Drinking DI water is a waste of money! You're using up your lab's cartridges when you could just get a drink from the tap at the fountain down the hall. Buy a Britta instead!

Drink large amounts of DI water can be bad for you if you're not eating anything because it will deplete your body of electrolytes. So as long as you're having a snack, and not drinking liters of it in a day, it's harmless.

Oh, but drinking large quantities of any water can be harmful. The condition is called hyponeutremia, and is commonly the cause of death associated with abusers of the party drug Ecstacy.

DI water might actually lower blood pressure by diluting the salt in your body. So if you have low blood pressure, I wouldn't drink it. But if you must, eat a potato chip, ok?

Shawn Allan
- Troy, New York

We have been using DI water at our job to make coffee for about the past year and a half and were curious if DI water was bad for you. We stumbled upon this site for some answers and it seems like everyone is also curious too. The only reason we use the DI water is because the tap is closer than going to the water fountain and getting water. This seems to be a highly debatable topic. I think some scientific research needs to be conducted on this. A lot have talked about no short term effects but what happens in 15 to 20 years. Could this cause kidney failure or cancer? Just something to think about. I think we may switch over regular tap water.

Roger Westerberg
- Charleston, South Carolina


I would like to point out that deionized water, demineralized water, and distilled water are NOT all the same. In fact these words refer to the process by which they are produced, and not a specific characteristic or purity. Based on the specific process or equipment used to produce any one of them, the purity will vary. Water that has gone thru a process that removed ALL other components is referred to as deionized. Within the context of high purity water, this water would be more pure than that that has been made by distillation or demineralization. However, it would not be uncommon to hear someone say that the have "deionized water" just because they have passed tap water thru a deionization bed.
I believe this is the main reason for the wide range of responses. I think that the original question of whether deionized water is harmful to drink was based on the highest purity deionized water. Distilled and demineralized water do not have that very high purity level,so experience with those waters is not pertinent to the original question. The question of what is best for health is another question.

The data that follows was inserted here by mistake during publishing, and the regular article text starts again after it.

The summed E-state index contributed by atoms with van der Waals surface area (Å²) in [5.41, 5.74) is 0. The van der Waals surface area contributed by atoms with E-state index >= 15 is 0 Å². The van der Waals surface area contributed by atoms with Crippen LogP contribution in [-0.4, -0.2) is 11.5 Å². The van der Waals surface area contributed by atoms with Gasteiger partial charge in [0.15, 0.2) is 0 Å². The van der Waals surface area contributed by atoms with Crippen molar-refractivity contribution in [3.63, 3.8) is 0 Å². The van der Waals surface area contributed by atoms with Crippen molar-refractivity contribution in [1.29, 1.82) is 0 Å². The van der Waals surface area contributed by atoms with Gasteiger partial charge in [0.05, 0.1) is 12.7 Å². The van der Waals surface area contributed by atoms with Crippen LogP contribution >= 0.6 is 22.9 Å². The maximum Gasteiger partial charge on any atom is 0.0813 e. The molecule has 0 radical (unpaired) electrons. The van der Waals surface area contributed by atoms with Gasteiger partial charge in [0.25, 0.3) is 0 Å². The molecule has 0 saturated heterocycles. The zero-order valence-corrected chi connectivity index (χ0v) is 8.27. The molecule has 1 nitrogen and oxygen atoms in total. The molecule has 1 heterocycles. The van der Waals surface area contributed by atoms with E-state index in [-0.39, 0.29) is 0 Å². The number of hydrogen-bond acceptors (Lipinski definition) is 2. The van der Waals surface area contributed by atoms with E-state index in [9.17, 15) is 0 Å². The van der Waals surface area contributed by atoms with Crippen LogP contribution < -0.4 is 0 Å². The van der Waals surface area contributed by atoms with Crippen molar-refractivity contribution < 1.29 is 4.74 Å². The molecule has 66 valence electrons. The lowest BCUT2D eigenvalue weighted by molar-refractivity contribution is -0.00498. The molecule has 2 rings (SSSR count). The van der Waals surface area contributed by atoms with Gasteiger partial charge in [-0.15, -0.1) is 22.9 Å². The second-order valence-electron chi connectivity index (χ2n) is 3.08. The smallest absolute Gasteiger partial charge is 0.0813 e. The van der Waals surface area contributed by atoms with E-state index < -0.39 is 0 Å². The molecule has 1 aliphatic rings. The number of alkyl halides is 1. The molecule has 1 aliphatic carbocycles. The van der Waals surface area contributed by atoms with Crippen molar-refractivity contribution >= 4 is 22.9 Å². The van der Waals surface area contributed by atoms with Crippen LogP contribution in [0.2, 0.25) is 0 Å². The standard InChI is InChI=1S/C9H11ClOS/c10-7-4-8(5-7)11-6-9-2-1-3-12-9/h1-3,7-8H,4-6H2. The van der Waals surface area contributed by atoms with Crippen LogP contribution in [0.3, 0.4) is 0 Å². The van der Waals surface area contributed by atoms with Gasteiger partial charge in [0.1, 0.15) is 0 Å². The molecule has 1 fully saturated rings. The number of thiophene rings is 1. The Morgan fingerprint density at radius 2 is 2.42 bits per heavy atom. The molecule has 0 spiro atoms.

I think that some of the bad experiences that people have had may well have been caused by improperly operated or maintained equipment that was producing the water.
I have not seen results of any study done on drinking exclusively very high purity water.

Don Gregurich
- Madison, Wisconsin


What happened to John Smith? John Smith from Riverside, California left a post on May 24th, 2006.

He said that he will start using DI water to make tea.

What happened to him? Is he still alive?

Kolyas [last name deleted for privacy by Editor]
- Orlando, Florida

... and his fate is still unlearned
(poor old John Smith)
D.I. water in his tea fix,
since two thousand and six,
he's the man who never returned

(with apologies to The Kingston Trio)

Ted Mooney,
Ted Mooney, P.E.
Striving to live Aloha - Pine Beach, New Jersey


I've read several comments that tap water is safe, but I've worked in water toxicology and sewage treatment for many years and can state with tap water is only safe to a certain degree and under certain circumstances.

If your tap water is recycled sewage water, it will contain contaminants that sewage treatment cannot remove such as pharmaceutical drugs that come through urine among others. These contaminants are too costly to remover from public water supplies and are not tested for for regulation purposes.

Your tap water will likely be fairly safe relative to bacteria and heavy metals in most of the U.S.

Chlorine is not safe to drink or shower in. Most people absorb as much chlorine bathing as they do drinking tap water. Filtered tap water does not remove all chlorine.

Spring water from known, uncontaminated sources would probably be best, but bottled water is not tested as vigorously as city water even, so it's hard to know without doing your own extensive research and testing.

Which leads me back to deionized water. I use deionized water that I remineralize with minerals taken from an ancient sea bed. But who knows, it could contain too much lead! Or the extraction machines could contaminated it with VOCs...